Pastors have a frequent question when they begin to discover mimetic theory. “That’s great. But how does it preach?”
Reverend Tom Truby shows that mimetic theory is a powerful tool that enables pastors to preach the Gospel in a way that is meaningful and refreshing to the modern world. Each Wednesday, Teaching Nonviolent Atonement will highlight his sermons as an example of preaching the Gospel through mimetic theory.
In this sermon, Tom reflects on the conversion of Saul. Tom’s insightful use of mimetic theory helps us understand that conversion “starts with an awareness of our participation human violence … and ends with a path of deliverance for the whole world where humans die to their own submersion in violence and find deliverance in baptism.” That pattern of awareness and deliverance is the hope for our world.
Year C, Easter 3
April 10th, 2016
Thomas L. Truby
Acts 9:1-6 (7-20)
We are “People of the Way”
The tension gets set from the beginning. Saul, who later changes his name to Paul, is breathing threats and murder against “the people of the Way”. He requests the high priest authorize him to arrest and return bound to Jerusalem any man or woman he discovers to be a follower of Jesus. Permission is granted.
Before the crucifixion the authorities had expected the death of Jesus to put an end to this new movement but now it seemed to be bursting into life with more energy than before. His followers were speaking with a boldness they had never exhibited while he was alive. The movement was getting out of hand and someone smart enough to see the dangers needed to step forward.
Saul, a brilliant and well educated Pharisee of the most conservative branch of the Pharisees, who had grown up in Tarsus, a city in present day Turkey, had traveled widely and understood both Rome and Jerusalem, stepped forward. He would take responsibility to stamp out this grass fire before it could further endanger their culture and traditions. Already the fire had spread to Damascus.
These followers of Jesus didn’t have a name. They weren’t called Christians. Luke describes them simply as those who belong to “the Way.” “The Way,” what an interesting term! How did people on “the Way” differ from those who weren’t on the way? What is Jesus’ Way? If Jesus is leading them on “the Way” what is he leading away from and toward what is he moving that set them apart?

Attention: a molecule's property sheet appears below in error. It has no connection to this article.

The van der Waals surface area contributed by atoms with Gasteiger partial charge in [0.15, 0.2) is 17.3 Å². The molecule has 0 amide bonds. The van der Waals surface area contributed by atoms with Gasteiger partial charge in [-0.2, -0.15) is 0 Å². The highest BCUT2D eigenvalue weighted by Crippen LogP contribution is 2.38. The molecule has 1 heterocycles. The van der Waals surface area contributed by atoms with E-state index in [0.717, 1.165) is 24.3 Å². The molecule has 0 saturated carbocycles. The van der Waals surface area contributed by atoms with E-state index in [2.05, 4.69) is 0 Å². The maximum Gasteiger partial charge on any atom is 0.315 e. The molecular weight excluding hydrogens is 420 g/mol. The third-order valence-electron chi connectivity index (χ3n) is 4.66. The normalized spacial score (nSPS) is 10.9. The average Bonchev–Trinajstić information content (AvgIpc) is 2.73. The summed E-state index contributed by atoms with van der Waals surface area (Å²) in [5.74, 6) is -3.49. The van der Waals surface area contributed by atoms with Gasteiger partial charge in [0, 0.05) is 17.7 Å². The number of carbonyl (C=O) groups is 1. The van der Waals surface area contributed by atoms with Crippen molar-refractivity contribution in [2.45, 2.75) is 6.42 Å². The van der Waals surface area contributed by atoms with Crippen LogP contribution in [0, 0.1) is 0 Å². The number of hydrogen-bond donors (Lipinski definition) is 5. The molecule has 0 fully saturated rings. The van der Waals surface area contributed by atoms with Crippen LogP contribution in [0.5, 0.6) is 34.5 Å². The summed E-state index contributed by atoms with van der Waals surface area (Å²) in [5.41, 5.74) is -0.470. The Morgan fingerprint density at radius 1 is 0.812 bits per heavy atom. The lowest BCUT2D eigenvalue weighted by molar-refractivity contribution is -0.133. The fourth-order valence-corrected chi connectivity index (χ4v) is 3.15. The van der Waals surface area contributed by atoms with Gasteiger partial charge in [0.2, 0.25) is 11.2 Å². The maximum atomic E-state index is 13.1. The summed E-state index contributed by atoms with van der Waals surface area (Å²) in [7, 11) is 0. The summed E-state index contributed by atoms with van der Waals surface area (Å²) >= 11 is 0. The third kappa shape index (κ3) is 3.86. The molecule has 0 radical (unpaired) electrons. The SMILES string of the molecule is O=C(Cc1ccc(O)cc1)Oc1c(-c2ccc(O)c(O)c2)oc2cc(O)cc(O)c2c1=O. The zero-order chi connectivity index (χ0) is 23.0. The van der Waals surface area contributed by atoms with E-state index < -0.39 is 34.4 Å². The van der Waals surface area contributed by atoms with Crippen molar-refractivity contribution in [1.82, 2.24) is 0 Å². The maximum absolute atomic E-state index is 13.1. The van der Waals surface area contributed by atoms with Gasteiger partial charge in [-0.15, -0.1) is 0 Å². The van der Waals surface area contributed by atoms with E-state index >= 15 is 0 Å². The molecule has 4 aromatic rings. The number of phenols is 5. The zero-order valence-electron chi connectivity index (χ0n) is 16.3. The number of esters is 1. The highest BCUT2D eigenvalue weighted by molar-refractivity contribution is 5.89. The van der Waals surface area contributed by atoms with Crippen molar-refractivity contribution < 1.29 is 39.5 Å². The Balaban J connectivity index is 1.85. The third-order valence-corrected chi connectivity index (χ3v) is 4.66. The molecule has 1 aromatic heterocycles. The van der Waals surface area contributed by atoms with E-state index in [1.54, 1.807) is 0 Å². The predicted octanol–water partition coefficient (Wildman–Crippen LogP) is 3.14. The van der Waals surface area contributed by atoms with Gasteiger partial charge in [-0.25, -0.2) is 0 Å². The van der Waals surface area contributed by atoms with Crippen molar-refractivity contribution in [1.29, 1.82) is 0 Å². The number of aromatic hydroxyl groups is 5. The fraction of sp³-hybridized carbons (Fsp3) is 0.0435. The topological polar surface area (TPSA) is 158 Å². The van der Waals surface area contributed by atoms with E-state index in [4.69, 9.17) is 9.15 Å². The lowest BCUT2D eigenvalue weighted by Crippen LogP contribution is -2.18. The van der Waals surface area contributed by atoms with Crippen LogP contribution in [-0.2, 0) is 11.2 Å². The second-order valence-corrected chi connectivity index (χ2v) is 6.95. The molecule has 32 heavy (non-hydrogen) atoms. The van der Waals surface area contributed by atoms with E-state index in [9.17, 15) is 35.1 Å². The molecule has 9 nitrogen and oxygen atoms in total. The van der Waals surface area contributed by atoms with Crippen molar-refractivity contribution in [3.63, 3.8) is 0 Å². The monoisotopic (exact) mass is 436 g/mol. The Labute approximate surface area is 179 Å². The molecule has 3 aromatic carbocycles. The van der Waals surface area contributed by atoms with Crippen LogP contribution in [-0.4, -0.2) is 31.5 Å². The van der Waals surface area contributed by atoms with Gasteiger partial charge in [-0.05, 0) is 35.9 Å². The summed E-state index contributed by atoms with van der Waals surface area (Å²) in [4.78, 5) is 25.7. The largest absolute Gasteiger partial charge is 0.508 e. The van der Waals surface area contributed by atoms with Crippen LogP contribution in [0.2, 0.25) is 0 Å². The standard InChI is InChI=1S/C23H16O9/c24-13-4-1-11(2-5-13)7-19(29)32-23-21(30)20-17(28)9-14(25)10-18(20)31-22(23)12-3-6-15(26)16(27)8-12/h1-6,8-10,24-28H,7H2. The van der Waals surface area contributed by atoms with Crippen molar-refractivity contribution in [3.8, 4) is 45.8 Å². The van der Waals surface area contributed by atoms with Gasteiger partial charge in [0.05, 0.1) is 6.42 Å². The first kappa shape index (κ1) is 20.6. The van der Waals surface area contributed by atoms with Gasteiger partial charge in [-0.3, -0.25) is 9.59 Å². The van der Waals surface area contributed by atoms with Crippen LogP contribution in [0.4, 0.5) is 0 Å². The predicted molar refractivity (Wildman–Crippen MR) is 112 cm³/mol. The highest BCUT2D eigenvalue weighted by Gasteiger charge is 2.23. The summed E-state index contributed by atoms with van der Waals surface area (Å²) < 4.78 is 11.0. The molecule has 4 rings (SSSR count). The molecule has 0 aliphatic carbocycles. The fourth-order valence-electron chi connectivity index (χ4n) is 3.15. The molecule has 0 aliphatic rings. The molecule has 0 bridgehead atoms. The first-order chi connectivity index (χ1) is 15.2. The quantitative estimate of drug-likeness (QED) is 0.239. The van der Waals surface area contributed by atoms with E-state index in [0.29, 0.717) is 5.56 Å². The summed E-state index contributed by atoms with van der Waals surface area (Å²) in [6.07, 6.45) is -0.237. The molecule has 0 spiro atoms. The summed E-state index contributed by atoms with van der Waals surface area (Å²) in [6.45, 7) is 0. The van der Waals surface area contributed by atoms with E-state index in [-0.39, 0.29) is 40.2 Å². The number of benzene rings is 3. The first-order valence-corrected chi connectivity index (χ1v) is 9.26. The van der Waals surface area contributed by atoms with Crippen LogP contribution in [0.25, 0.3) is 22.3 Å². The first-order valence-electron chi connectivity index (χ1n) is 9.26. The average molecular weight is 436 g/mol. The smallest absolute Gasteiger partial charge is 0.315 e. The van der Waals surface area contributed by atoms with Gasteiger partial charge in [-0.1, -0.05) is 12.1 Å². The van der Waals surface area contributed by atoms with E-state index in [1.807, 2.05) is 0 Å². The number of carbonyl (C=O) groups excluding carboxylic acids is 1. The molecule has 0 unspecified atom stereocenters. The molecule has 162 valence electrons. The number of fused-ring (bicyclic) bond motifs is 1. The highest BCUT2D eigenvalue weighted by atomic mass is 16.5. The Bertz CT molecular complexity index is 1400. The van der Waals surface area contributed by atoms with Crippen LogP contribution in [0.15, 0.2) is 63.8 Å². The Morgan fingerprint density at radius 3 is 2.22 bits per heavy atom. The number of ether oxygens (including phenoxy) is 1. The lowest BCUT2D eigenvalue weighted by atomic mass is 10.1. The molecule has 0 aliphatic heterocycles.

Today’s text beginning with Saul “breathing threats and murder” and ending with Paul’s baptism, give us a clue. As always “the Way” starts with an awareness of our participation in human violence, in this case Paul breathing threats and murder, and ends with a path of deliverance for the whole world where humans die to their own submersion in violence and find deliverance in baptism. This is the deeper meaning of baptism to which I am coming. You remember in baptism we go under the water as in death and rise through the water to new life. This has become a largely meaningless sacrament to me until I start viewing it as a deliverance from human submersion in violence and a taking on of the capacity for life lived non-violently. Baptism marks that transition though I think the church has largely forgotten that. I’m sure we will be talking more about this in the future.
As Saul moves toward Damascus he travels with certainty that he is doing the right thing. He has authorization from the highest religious authority and he knows Rome won’t care.
The text continues, “During the Journey, as he approached Damascus, suddenly a light from heaven encircled him. He fell to the ground.” The light didn’t knock him to the ground. Light doesn’t have that kind of power. His own fear buckled his knees. Being a man who specialized in the administration of fear, he was full of fear when his defenses were breached.
Luke says the light came from heaven. Heaven is that place outside human control and all the pressure we put on ourselves and others. Heaven is run by love and forgiveness not rivalry and fear. It’s where the transcendent comes from; it’s the place of resurrection on this third Sunday after Easter.“He heard a voice saying to him, ‘Saul, Saul, why do you persecute me?” The voice doesn’t ask, “Why don’t you believe in me Saul?” No, it’s why are you violent toward me, Saul? Why do you hunt people down and throw them into prison for following me? Saul has divided the world into those he considers good and those he considers bad. He thinks he is wiping out evil by attacking those he thinks are bad but actually he is persecuting Jesus.